Senator Bill Nelson (D-FL) sent out a May 7, 2013 email reply to a constituent about the Benghazi attack. In the email Senator Nelson states:
Thank you for contacting me about the attack on the U.S. Consulate in Benghazi, Libya, which killed four Americans, including Ambassador Christopher Stevens. I was one of the first to call for hearings to get to the bottom of what happened. I questioned members of the Administration as a member of the Senate Intelligence Committee and, more recently, as a senior member of the Senate Armed Services Committee. [Emphasis added]
Senator Nelson was not a member of the Senate Intelligence Committee when he sent the email. He is currently on the Aging, Budget, Commerce, Armed Services and Finance committees. On November 15, 2012, Tom Curry, NBC News national affairs writer, reported that when Senator John McCain (R-AZ) called for a special Benghazi panel, “A Democrat in the Intelligence Committee, Sen. Bill Nelson of Florida, flatly rejected McCain’s proposal: We have all the relevant committees, including the one that I sit on which is Intel. We’re having a hearing on that tomorrow and he (McCain) sits on the Intel Committee as ex officio (as the senior Republican member of the Armed Services Committee).”
Senator Nelson goes on to state:
The military’s initial response began within minutes of the first incident in Benghazi. An unmanned, unarmed surveillance aircraft was moved over the Benghazi compound. Secretary Panetta and Gen. Dempsey conferred first with the President, and then with senior officials including Gen. Carter Ham, U.S. Africa Command. During those meetings, Secretary Panetta ordered two fleet antiterrorism security team (FAST) platoons to prepare to deploy. The Secretary also issued verbal prepare-to-deploy orders for two special operations teams. In the 12 hours between the start of the attacks and the evacuation from Benghazi, DoD postured forces to meet any contingencies that might develop. The independent Accountability Review Board found that the interagency response was timely, and that no alternative or additional armed U.S. military assets were available within a timeline to be effective in Benghazi. [Emphasis added]
Testimony since this email was sent portrays a completely different picture of what happened in Benghazi. On the ground military assets in Libya were not deployed in a timely manner. Those assets in Europe and the Mediterranean that could have been deployed were told to stand down. The handpicked Accountability Review Board included as Chair, Former Under Secretary of State Tom Pickering. Note the subpoena referenced in a letter to Pickering in mid-May by House Oversight Chair, Darrell Issa:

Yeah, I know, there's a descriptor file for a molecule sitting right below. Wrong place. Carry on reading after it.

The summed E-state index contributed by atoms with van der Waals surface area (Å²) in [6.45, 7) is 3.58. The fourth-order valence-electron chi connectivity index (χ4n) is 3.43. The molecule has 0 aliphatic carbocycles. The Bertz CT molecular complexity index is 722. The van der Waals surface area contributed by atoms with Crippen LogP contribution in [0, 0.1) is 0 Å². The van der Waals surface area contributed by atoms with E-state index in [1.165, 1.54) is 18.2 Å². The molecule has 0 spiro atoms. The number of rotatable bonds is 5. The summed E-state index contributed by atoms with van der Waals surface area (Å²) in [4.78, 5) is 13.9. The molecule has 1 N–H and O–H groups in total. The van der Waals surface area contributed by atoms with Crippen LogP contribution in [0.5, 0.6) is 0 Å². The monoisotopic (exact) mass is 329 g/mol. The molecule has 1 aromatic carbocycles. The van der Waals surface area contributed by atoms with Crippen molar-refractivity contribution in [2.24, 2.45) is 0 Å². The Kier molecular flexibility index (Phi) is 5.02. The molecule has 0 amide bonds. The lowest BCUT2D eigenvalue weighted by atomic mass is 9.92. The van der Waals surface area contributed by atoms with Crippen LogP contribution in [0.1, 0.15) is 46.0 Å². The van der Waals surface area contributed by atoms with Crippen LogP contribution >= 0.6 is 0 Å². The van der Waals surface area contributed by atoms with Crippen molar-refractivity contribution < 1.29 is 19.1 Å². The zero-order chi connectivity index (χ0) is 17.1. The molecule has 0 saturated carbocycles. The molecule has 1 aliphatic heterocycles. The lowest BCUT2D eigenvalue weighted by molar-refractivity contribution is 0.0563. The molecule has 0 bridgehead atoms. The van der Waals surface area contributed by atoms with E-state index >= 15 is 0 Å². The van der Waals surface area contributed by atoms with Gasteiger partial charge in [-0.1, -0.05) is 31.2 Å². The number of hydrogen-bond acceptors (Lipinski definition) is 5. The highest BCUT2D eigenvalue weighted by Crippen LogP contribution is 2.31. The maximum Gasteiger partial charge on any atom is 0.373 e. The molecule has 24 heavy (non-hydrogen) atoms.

Your refusal to allow staff investigators to interview you is inconsistent with your commitment to be “tough and transparent.” I hope you will reconsider your position in order to assist the Committee in gaining a full and complete understanding of the ARB’s work, and to help us address concerns career State Department officials and others have raised. In light of your continuing refusal to appear voluntarily for a transcribed interview, however, I have found it necessary to issue a subpoena to compel your appearance at a deposition. This subpoena creates a legal requirement that you appear in room 2157 of the Rayburn House Office Building at 10:00 a.m. on Thursday, May 23, 2013, and that you answer questions fully and truthfully. It remains my preference for you to appear voluntarily for a transcribed interview, and if that should also become your preference, please notify my staff and I will consider lifting the subpoena.
Nelson’s letter concludes with:
Congress must do its part to ensure that Americans working abroad are safe from attack. Earlier this year the Senate passed legislation that I cosponsored allowing the transfer of $1.1 billion to enhance security at U.S. Embassies. I remain concerned about the spread of extremism in North Africa, and I assure you that I will keep your views in mind as Congress works to address these issues. [Emphasis added]
On May 16, 2013 Glenn Kessler from The Washington Post fact checked the underfunding of security for Benghazi and found, “During hearings into the attack last fall and this month, State Department officials were specifically asked if a lack of financial resources played a role in the attack. The answer was no.” A key finding in the ARB report was: “Security in Benghazi was not recognized and implemented as a ‘shared responsibility’ by the bureaus in Washington charged with supporting the post, resulting in stove-piped discussions and decisions on policy and security. That said, Embassy Tripoli did not demonstrate strong and sustained advocacy with Washington for increased security for Special Mission Benghazi,” Kessler reported.
Was Senator Nelson pushing the administration’s talking points? His email indicates discrepancies that he should have known about before he sent it.